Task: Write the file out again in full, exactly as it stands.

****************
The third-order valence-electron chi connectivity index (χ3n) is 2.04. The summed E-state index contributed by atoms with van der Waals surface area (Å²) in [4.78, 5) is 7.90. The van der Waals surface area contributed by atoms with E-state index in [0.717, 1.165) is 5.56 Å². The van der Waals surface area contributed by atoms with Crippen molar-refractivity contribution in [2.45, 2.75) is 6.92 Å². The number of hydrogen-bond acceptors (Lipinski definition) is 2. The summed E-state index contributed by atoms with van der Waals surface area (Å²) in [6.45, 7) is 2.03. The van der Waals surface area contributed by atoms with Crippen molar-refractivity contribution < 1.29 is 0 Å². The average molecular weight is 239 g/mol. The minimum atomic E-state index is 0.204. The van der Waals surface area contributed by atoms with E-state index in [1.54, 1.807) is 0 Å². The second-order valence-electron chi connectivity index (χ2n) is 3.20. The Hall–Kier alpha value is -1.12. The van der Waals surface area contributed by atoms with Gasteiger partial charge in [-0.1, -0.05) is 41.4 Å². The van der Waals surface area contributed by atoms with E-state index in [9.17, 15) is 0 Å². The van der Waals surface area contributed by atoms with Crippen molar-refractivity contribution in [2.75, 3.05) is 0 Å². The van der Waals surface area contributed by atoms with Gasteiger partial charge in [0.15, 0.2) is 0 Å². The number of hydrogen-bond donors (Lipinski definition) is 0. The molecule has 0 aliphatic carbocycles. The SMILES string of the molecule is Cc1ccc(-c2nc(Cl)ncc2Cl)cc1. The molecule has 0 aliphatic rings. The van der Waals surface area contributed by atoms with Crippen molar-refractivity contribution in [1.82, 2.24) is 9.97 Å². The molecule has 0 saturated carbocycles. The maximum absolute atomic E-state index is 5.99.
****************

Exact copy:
The third-order valence-electron chi connectivity index (χ3n) is 2.04. The summed E-state index contributed by atoms with van der Waals surface area (Å²) in [4.78, 5) is 7.90. The van der Waals surface area contributed by atoms with E-state index in [0.717, 1.165) is 5.56 Å². The van der Waals surface area contributed by atoms with Crippen molar-refractivity contribution in [2.45, 2.75) is 6.92 Å². The number of hydrogen-bond acceptors (Lipinski definition) is 2. The summed E-state index contributed by atoms with van der Waals surface area (Å²) in [6.45, 7) is 2.03. The van der Waals surface area contributed by atoms with Crippen molar-refractivity contribution < 1.29 is 0 Å². The average molecular weight is 239 g/mol. The minimum atomic E-state index is 0.204. The van der Waals surface area contributed by atoms with E-state index in [1.54, 1.807) is 0 Å². The second-order valence-electron chi connectivity index (χ2n) is 3.20. The Hall–Kier alpha value is -1.12. The van der Waals surface area contributed by atoms with Gasteiger partial charge in [-0.1, -0.05) is 41.4 Å². The van der Waals surface area contributed by atoms with E-state index in [9.17, 15) is 0 Å². The van der Waals surface area contributed by atoms with Crippen molar-refractivity contribution in [2.75, 3.05) is 0 Å². The van der Waals surface area contributed by atoms with Gasteiger partial charge in [0.15, 0.2) is 0 Å². The number of hydrogen-bond donors (Lipinski definition) is 0. The molecule has 0 aliphatic carbocycles. The SMILES string of the molecule is Cc1ccc(-c2nc(Cl)ncc2Cl)cc1. The molecule has 0 aliphatic rings. The van der Waals surface area contributed by atoms with Crippen molar-refractivity contribution in [1.82, 2.24) is 9.97 Å². The molecule has 0 saturated carbocycles. The maximum absolute atomic E-state index is 5.99.